On the other hand, as shown in (Fig. 6B), docking results of Meropenem against the 3D structure of blaOXA-9 of K. pneumoniae (M9V370 · M9V370_KLEPN) inferred from homology, revealed two conspicuous H-bonds; first between sp2-hybridized oxygen of the carbamoyl moiety and the H-bond donor side chain of the conserved amino acid Ser207, and the latter between sp2-hybridized oxygen of the carboxylic group and the conserved amino acid Ser209. Additionally, the hydrophobic/ hydrophilic interactions revealed from the blue-shaded moieties from ligand side and the cyan-shaded moieties from receptor side improved the overall recognition of the ligand inside the active site to achieve free binding energy − 11.0514 Kcal/mol. While Coumarin demonstrated one H-bond between sp2-hybridized oxygen and the conserved amino acid Ser58 along with a bifurcated H-arene bond constructed between Gly210 and the two fused rings of the ligand paving the way to score − 7.43316221 Kcal/mol.

Fig. 5
figure 5

Putative binding modes (3D in upper panel and 2D in the lower panel) and binding free energy of both meropenem and coumarin with class B carbapenemases represented by (A) NDM-1, (B) VIM-2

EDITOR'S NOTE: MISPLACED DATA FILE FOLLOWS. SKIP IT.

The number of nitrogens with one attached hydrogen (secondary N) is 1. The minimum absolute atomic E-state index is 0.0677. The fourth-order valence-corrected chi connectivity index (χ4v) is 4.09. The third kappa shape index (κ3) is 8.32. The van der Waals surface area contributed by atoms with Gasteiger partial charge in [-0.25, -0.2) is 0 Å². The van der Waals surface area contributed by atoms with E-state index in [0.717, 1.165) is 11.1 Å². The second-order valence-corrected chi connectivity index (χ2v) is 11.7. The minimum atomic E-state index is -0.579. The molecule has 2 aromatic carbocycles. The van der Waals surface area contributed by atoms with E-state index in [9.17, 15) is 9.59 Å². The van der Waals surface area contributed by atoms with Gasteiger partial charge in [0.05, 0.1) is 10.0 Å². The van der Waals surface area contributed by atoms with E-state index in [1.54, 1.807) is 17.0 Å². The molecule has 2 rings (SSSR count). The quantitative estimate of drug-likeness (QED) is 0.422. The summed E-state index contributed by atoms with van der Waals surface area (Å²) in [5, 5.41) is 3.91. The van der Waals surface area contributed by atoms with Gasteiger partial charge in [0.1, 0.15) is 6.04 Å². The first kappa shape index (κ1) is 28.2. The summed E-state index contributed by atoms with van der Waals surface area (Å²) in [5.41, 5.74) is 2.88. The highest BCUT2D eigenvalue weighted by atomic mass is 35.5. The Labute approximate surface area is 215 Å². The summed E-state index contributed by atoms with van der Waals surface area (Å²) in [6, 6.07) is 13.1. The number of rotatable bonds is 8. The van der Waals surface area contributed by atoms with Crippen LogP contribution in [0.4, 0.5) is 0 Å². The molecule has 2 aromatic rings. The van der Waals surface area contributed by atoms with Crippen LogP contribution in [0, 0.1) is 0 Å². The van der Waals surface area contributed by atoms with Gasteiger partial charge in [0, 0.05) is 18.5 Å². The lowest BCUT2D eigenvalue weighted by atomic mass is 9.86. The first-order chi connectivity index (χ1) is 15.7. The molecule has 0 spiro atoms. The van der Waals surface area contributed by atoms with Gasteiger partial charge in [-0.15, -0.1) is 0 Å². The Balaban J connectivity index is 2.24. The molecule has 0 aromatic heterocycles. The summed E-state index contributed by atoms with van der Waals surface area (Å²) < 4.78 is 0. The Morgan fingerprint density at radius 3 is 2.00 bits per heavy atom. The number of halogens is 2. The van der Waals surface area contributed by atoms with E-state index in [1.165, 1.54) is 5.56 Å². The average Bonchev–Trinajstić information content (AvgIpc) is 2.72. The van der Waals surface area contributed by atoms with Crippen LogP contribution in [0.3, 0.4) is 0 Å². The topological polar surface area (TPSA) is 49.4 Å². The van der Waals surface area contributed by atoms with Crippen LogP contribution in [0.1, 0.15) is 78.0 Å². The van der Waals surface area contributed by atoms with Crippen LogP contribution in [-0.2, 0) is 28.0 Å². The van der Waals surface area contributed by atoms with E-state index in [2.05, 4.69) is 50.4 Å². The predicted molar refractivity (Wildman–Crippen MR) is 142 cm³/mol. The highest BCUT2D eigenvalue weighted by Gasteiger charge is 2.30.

Fig. 6
figure 6

Putative binding modes (3D in upper panel and 2D in the lower panel) and binding free energy of meropenem and coumarin with class D carbapenemases represented by (A) OXA-48, (B) OXA-9


Antimicrobial resistance (AMR) is a major healthcare problem worldwide, threatening more and more lives every year, in addition to billions of dollars spent to limit the extent of this crisis [49]. The overuse of antibiotics during COVID-19 pandemic particularly in low- and middle-income countries raised devastating effects on AMR management [50]. For instance, the incidence of CRKP was significantly increased during the COVID-19 period by 4.8 times [51]. CRKP is one of the urgent threats causing a high rate of mortality, and presenting a major threat to public health [52, 53]. This study aimed to restore the activity of meropenem as one of the last resort antibiotics by finding a potential inhibitor of carbapenemases; the most common causes of carbapenem resistance [54]. Phenolic compounds of natural source were found to have a promising antibacterial activity. For example, tannic acid, epigallocatechin gallate, quercetin, and epicatechin showed a significant inhibitory effect on β-lactamases both in vitro and in silico analysis [55]. Coumarin as one of the phenolic compounds, was tested in this study for its potential carbapenemase inhibitory activity.